Eddie decided to try his luck in Hollywood in 1936 and began playing minor roles in Westerns. He also appeared regularly on Judy Canova's network radio show and released eight singles between 1941 and 1942, including "On the Banks of the Sunny San Juan."
After 1948, Dean retired from films and focused on using his movie fame to promote his singing career. Although a talented vocalist with a remarkably strong, clear voice, Dean never made it big. He did have a few hits and wrote some excellent songs, including "One Has My Name (The Other Has My Heart),"
As a songwriter, his best-known hit remains 1955's "I Dreamed of a Hill-Billy Heaven," a country music classic. Dean continued recording on low-budget labels through the 1970s. Through the 1980s, Dean continued to sing and share anecdotes at Western film fairs, and in 1993 was inducted into the Cowboy Hall of Fame.
Al"Lash"LaRue: Al LaRue first tried to break into movies during the war years but failed to get past the casting directors, most of whom felt that he looked too much like Humphrey Bogart to suit their tastes. Refusing to give up, LaRue had by 1945 picked up quite a few supporting bad-guy roles. He began showing up in secondary parts in the Eddie Dean westerns at PRC studios. On the strength of his voluminous fan mail, Al LaRue was elevated to his own starring B western movie series in 1946.
Billed as "Lash" LaRue in honor of his skill with a 15-foot bullwhip, the actor played a black-clad do-gooder named Cheyenne, while his comic sidekick was the ubiquitous Al "Fuzzy" St. John.
Most kids know him from the Lash LaRue Comic Books printed by Fawcett Comics during the late 1940s and early 1950s.
In 1951, LaRue headlined the 15-minute TV series Lash of the West, in which he would introduce and narrate clips from his earlier films.
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1. Song Of Old Wyoming (1946 Color) - Eddie Dean, and Al"Lash"LaRue:
Statehood for Wyoming became the focal point in this music Western from movie studio PRC, which served to introduce Eddie Dean as the company's newest singing cowboy. Eddie Dean is aided by a mysterious stranger, "The Cheyenne Kid" (Lash LaRue making his Western debut).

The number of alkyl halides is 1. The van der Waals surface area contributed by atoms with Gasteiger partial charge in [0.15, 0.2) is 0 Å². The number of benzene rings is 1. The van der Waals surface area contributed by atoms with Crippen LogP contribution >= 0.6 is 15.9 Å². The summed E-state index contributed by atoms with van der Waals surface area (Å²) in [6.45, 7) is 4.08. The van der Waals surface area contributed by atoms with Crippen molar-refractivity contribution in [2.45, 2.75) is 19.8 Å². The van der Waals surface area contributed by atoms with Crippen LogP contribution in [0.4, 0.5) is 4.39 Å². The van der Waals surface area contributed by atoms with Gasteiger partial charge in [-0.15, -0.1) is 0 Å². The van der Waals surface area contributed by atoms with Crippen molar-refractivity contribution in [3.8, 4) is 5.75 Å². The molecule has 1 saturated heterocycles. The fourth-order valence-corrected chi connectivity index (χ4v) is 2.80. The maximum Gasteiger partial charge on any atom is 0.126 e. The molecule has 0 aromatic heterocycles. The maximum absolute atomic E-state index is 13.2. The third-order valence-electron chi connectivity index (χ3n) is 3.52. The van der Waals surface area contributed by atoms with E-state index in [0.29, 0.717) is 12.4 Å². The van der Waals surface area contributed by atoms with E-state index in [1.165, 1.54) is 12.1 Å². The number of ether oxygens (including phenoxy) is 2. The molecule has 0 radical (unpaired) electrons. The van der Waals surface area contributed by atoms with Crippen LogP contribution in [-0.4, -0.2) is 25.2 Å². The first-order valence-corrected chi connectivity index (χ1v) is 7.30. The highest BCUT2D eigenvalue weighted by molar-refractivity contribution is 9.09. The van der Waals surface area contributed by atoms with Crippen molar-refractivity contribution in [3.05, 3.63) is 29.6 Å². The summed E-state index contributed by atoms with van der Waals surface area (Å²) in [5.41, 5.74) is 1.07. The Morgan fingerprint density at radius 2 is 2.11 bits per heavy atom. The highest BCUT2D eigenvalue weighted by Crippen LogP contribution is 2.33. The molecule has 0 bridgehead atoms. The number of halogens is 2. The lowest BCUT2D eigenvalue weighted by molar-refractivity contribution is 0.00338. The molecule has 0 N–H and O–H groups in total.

2. Stars Over Texas (1946) - Eddie Dean:
When Eddie Dean and his pals deliver cattle to the Lawrence ranch, they run into trouble with Ringo Evans and his gang. Ringo's men are rustling cattle and attempting to kill the foreman. Seeing the resemblance between the foreman and his pal Waco, Eddie has Waco impersonate the foreman. They then find proof that Evans is behind the rustling but find themselves greatly outnumbered when the gang attacks.
3. Wild Country (1947) - Eddie Dean
Caxton (I. Stanford Jolley) has broken out of prison and Marshal Eddie Dean has been sent to bring him in. Caxton is known by the polka dot band on his hat and Eddie has Soapy (Roscoe Ates) wear one like it.
Cowboy hero Eddie Dean versus The mysterious Hawk, and her outlaw gang.
5. Black Hills (1948) - Eddie Dean
Ranger Eddie Dean is looking for the outlaw the Tioga Kid, a man he closely resembles. He runs into Joe Morino and his gang of rustlers at the same time Tioga arrives to cut himself into Morino's game. But Morino doesn't give in and in the showdown, Eddie and the Kid find themselves on the same side.
When Decker's gang holds up a stage, henchman Lefty takes a lady's rings. Later Lefty accidentally exposes the rings buying ammunition and Cheyenne (Lash La Rue) sees them. When Lefty tries to shoot Cheyenne he is captured. Now Cheyenne wants the rest of the gang and their leader.